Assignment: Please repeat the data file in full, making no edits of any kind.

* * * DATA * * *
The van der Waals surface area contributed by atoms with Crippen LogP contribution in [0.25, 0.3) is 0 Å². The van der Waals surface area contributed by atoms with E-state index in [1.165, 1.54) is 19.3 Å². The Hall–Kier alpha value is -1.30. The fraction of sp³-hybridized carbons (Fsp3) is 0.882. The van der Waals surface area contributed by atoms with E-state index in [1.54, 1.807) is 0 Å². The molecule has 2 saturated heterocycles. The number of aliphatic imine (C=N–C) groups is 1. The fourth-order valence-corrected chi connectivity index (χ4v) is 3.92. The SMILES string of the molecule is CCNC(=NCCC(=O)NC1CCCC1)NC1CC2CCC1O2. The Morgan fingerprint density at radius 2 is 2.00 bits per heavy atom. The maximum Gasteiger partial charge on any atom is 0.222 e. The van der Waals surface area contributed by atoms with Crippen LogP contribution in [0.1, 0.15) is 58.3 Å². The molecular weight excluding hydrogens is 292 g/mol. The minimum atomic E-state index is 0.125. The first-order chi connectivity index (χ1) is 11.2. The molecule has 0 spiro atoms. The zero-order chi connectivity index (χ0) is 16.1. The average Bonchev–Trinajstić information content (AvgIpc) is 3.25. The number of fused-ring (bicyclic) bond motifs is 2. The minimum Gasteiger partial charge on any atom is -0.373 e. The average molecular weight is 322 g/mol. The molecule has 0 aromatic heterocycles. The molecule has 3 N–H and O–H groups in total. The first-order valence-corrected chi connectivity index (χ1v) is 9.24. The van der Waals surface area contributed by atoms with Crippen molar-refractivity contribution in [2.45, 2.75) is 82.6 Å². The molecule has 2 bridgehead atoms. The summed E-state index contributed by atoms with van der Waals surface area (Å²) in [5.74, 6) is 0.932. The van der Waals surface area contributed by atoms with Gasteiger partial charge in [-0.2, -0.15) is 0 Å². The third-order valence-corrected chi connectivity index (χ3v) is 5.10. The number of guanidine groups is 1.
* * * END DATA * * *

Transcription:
The van der Waals surface area contributed by atoms with Crippen LogP contribution in [0.25, 0.3) is 0 Å². The van der Waals surface area contributed by atoms with E-state index in [1.165, 1.54) is 19.3 Å². The Hall–Kier alpha value is -1.30. The fraction of sp³-hybridized carbons (Fsp3) is 0.882. The van der Waals surface area contributed by atoms with E-state index in [1.54, 1.807) is 0 Å². The molecule has 2 saturated heterocycles. The number of aliphatic imine (C=N–C) groups is 1. The fourth-order valence-corrected chi connectivity index (χ4v) is 3.92. The SMILES string of the molecule is CCNC(=NCCC(=O)NC1CCCC1)NC1CC2CCC1O2. The Morgan fingerprint density at radius 2 is 2.00 bits per heavy atom. The maximum Gasteiger partial charge on any atom is 0.222 e. The van der Waals surface area contributed by atoms with Crippen LogP contribution in [0.1, 0.15) is 58.3 Å². The molecular weight excluding hydrogens is 292 g/mol. The minimum atomic E-state index is 0.125. The first-order chi connectivity index (χ1) is 11.2. The molecule has 0 spiro atoms. The zero-order chi connectivity index (χ0) is 16.1. The average Bonchev–Trinajstić information content (AvgIpc) is 3.25. The number of fused-ring (bicyclic) bond motifs is 2. The minimum Gasteiger partial charge on any atom is -0.373 e. The average molecular weight is 322 g/mol. The molecule has 0 aromatic heterocycles. The molecule has 3 N–H and O–H groups in total. The first-order valence-corrected chi connectivity index (χ1v) is 9.24. The van der Waals surface area contributed by atoms with Crippen molar-refractivity contribution in [2.45, 2.75) is 82.6 Å². The molecule has 2 bridgehead atoms. The summed E-state index contributed by atoms with van der Waals surface area (Å²) in [5.74, 6) is 0.932. The van der Waals surface area contributed by atoms with Gasteiger partial charge in [-0.2, -0.15) is 0 Å². The third-order valence-corrected chi connectivity index (χ3v) is 5.10. The number of guanidine groups is 1.